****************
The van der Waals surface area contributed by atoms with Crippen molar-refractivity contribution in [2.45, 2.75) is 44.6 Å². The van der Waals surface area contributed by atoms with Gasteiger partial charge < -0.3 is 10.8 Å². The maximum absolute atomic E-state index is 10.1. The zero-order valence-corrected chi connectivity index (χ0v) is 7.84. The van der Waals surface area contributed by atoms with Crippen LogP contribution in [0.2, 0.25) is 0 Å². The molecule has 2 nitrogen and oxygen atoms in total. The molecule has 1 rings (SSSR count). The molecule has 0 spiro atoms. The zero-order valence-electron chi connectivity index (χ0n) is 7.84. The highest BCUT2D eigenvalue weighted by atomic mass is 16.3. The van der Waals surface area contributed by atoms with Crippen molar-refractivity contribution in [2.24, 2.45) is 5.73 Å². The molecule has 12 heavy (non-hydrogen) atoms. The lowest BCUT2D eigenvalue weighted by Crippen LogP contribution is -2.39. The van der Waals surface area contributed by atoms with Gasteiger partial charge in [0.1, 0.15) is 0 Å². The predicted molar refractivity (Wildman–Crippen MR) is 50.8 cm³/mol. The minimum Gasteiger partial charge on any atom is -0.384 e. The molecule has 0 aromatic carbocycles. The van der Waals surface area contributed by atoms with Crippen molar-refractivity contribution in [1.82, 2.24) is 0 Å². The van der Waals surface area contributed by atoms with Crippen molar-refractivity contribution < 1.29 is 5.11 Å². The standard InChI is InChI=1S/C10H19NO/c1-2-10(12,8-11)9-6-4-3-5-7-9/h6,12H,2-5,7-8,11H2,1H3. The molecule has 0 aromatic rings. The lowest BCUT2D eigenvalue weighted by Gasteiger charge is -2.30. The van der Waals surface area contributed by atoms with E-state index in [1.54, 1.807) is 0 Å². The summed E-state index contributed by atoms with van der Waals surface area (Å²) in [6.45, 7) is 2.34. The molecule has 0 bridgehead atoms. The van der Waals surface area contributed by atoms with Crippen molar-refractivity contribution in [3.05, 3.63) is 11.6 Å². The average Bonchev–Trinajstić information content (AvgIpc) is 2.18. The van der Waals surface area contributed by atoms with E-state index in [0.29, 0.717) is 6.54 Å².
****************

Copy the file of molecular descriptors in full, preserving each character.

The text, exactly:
The van der Waals surface area contributed by atoms with Crippen molar-refractivity contribution in [2.45, 2.75) is 44.6 Å². The van der Waals surface area contributed by atoms with Gasteiger partial charge < -0.3 is 10.8 Å². The maximum absolute atomic E-state index is 10.1. The zero-order valence-corrected chi connectivity index (χ0v) is 7.84. The van der Waals surface area contributed by atoms with Crippen LogP contribution in [0.2, 0.25) is 0 Å². The molecule has 2 nitrogen and oxygen atoms in total. The molecule has 1 rings (SSSR count). The molecule has 0 spiro atoms. The zero-order valence-electron chi connectivity index (χ0n) is 7.84. The highest BCUT2D eigenvalue weighted by atomic mass is 16.3. The van der Waals surface area contributed by atoms with Crippen molar-refractivity contribution in [2.24, 2.45) is 5.73 Å². The molecule has 12 heavy (non-hydrogen) atoms. The lowest BCUT2D eigenvalue weighted by Crippen LogP contribution is -2.39. The van der Waals surface area contributed by atoms with Gasteiger partial charge in [0.1, 0.15) is 0 Å². The predicted molar refractivity (Wildman–Crippen MR) is 50.8 cm³/mol. The minimum Gasteiger partial charge on any atom is -0.384 e. The molecule has 0 aromatic carbocycles. The van der Waals surface area contributed by atoms with Crippen molar-refractivity contribution in [1.82, 2.24) is 0 Å². The van der Waals surface area contributed by atoms with Crippen molar-refractivity contribution < 1.29 is 5.11 Å². The standard InChI is InChI=1S/C10H19NO/c1-2-10(12,8-11)9-6-4-3-5-7-9/h6,12H,2-5,7-8,11H2,1H3. The molecule has 0 aromatic rings. The lowest BCUT2D eigenvalue weighted by Gasteiger charge is -2.30. The van der Waals surface area contributed by atoms with E-state index in [1.54, 1.807) is 0 Å². The summed E-state index contributed by atoms with van der Waals surface area (Å²) in [6.45, 7) is 2.34. The molecule has 0 bridgehead atoms. The van der Waals surface area contributed by atoms with Crippen molar-refractivity contribution in [3.05, 3.63) is 11.6 Å². The average Bonchev–Trinajstić information content (AvgIpc) is 2.18. The van der Waals surface area contributed by atoms with E-state index in [0.29, 0.717) is 6.54 Å².